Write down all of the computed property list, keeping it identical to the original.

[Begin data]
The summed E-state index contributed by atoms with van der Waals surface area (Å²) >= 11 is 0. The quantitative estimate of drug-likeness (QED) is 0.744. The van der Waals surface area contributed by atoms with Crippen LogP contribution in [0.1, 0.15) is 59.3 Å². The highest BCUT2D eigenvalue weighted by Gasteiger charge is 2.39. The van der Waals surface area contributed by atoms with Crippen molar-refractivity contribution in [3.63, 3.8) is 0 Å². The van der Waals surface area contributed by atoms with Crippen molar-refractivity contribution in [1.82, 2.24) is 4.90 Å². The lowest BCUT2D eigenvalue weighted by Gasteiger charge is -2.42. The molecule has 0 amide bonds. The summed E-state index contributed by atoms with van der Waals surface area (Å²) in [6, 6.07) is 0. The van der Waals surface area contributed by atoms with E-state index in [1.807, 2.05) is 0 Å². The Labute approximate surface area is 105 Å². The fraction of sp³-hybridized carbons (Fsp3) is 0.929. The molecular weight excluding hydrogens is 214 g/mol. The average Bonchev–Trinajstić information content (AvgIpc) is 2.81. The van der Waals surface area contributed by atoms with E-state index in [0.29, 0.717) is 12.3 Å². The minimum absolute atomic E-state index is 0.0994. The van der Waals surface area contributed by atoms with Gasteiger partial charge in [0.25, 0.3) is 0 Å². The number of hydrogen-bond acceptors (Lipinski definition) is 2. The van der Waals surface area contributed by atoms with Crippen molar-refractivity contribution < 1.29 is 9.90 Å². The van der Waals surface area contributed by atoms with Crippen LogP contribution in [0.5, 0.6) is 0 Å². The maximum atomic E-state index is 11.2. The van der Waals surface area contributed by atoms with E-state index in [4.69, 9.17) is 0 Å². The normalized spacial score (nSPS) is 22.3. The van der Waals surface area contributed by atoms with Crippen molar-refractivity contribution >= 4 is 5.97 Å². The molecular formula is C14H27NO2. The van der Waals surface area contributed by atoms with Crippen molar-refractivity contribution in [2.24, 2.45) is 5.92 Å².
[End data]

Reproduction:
The summed E-state index contributed by atoms with van der Waals surface area (Å²) >= 11 is 0. The quantitative estimate of drug-likeness (QED) is 0.744. The van der Waals surface area contributed by atoms with Crippen LogP contribution in [0.1, 0.15) is 59.3 Å². The highest BCUT2D eigenvalue weighted by Gasteiger charge is 2.39. The van der Waals surface area contributed by atoms with Crippen molar-refractivity contribution in [3.63, 3.8) is 0 Å². The van der Waals surface area contributed by atoms with Crippen molar-refractivity contribution in [1.82, 2.24) is 4.90 Å². The lowest BCUT2D eigenvalue weighted by Gasteiger charge is -2.42. The molecule has 0 amide bonds. The summed E-state index contributed by atoms with van der Waals surface area (Å²) in [6, 6.07) is 0. The van der Waals surface area contributed by atoms with E-state index in [1.807, 2.05) is 0 Å². The Labute approximate surface area is 105 Å². The fraction of sp³-hybridized carbons (Fsp3) is 0.929. The molecular weight excluding hydrogens is 214 g/mol. The average Bonchev–Trinajstić information content (AvgIpc) is 2.81. The van der Waals surface area contributed by atoms with E-state index in [0.29, 0.717) is 12.3 Å². The minimum absolute atomic E-state index is 0.0994. The van der Waals surface area contributed by atoms with Gasteiger partial charge in [0.25, 0.3) is 0 Å². The number of hydrogen-bond acceptors (Lipinski definition) is 2. The van der Waals surface area contributed by atoms with Crippen molar-refractivity contribution < 1.29 is 9.90 Å². The van der Waals surface area contributed by atoms with Crippen LogP contribution in [0.5, 0.6) is 0 Å². The maximum atomic E-state index is 11.2. The van der Waals surface area contributed by atoms with E-state index in [4.69, 9.17) is 0 Å². The normalized spacial score (nSPS) is 22.3. The van der Waals surface area contributed by atoms with Crippen molar-refractivity contribution >= 4 is 5.97 Å². The molecular formula is C14H27NO2. The van der Waals surface area contributed by atoms with Crippen molar-refractivity contribution in [2.24, 2.45) is 5.92 Å².